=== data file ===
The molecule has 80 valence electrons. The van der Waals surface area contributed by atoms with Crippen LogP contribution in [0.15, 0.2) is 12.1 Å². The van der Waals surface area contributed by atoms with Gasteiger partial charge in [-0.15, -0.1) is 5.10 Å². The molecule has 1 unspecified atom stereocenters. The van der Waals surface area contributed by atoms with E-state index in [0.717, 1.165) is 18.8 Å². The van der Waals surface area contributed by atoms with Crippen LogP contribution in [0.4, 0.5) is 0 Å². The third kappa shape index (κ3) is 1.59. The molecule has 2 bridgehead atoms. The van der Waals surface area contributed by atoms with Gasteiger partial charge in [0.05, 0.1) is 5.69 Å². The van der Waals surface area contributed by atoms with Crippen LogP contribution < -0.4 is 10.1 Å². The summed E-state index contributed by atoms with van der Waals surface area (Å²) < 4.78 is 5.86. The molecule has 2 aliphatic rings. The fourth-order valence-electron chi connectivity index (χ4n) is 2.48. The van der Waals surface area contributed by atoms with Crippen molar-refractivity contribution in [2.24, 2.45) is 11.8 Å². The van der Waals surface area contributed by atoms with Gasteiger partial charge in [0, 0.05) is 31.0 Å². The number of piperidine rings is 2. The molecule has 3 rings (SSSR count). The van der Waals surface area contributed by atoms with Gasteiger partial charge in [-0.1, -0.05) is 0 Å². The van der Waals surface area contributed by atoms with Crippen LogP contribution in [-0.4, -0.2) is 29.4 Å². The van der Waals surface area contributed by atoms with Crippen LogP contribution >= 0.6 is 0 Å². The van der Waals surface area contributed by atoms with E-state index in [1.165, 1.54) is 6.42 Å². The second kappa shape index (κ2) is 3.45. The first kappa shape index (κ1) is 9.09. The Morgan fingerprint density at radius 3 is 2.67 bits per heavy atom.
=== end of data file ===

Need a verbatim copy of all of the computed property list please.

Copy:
The molecule has 80 valence electrons. The van der Waals surface area contributed by atoms with Crippen LogP contribution in [0.15, 0.2) is 12.1 Å². The van der Waals surface area contributed by atoms with Gasteiger partial charge in [-0.15, -0.1) is 5.10 Å². The molecule has 1 unspecified atom stereocenters. The van der Waals surface area contributed by atoms with E-state index in [0.717, 1.165) is 18.8 Å². The van der Waals surface area contributed by atoms with Crippen LogP contribution in [0.4, 0.5) is 0 Å². The third kappa shape index (κ3) is 1.59. The molecule has 2 bridgehead atoms. The van der Waals surface area contributed by atoms with Gasteiger partial charge in [0.05, 0.1) is 5.69 Å². The van der Waals surface area contributed by atoms with Crippen LogP contribution < -0.4 is 10.1 Å². The summed E-state index contributed by atoms with van der Waals surface area (Å²) < 4.78 is 5.86. The molecule has 2 aliphatic rings. The fourth-order valence-electron chi connectivity index (χ4n) is 2.48. The van der Waals surface area contributed by atoms with Crippen molar-refractivity contribution in [2.24, 2.45) is 11.8 Å². The van der Waals surface area contributed by atoms with Gasteiger partial charge in [0, 0.05) is 31.0 Å². The number of piperidine rings is 2. The molecule has 3 rings (SSSR count). The van der Waals surface area contributed by atoms with Gasteiger partial charge in [-0.1, -0.05) is 0 Å². The van der Waals surface area contributed by atoms with Crippen LogP contribution in [-0.4, -0.2) is 29.4 Å². The van der Waals surface area contributed by atoms with Crippen LogP contribution >= 0.6 is 0 Å². The van der Waals surface area contributed by atoms with E-state index in [1.165, 1.54) is 6.42 Å². The second kappa shape index (κ2) is 3.45. The first kappa shape index (κ1) is 9.09. The Morgan fingerprint density at radius 3 is 2.67 bits per heavy atom.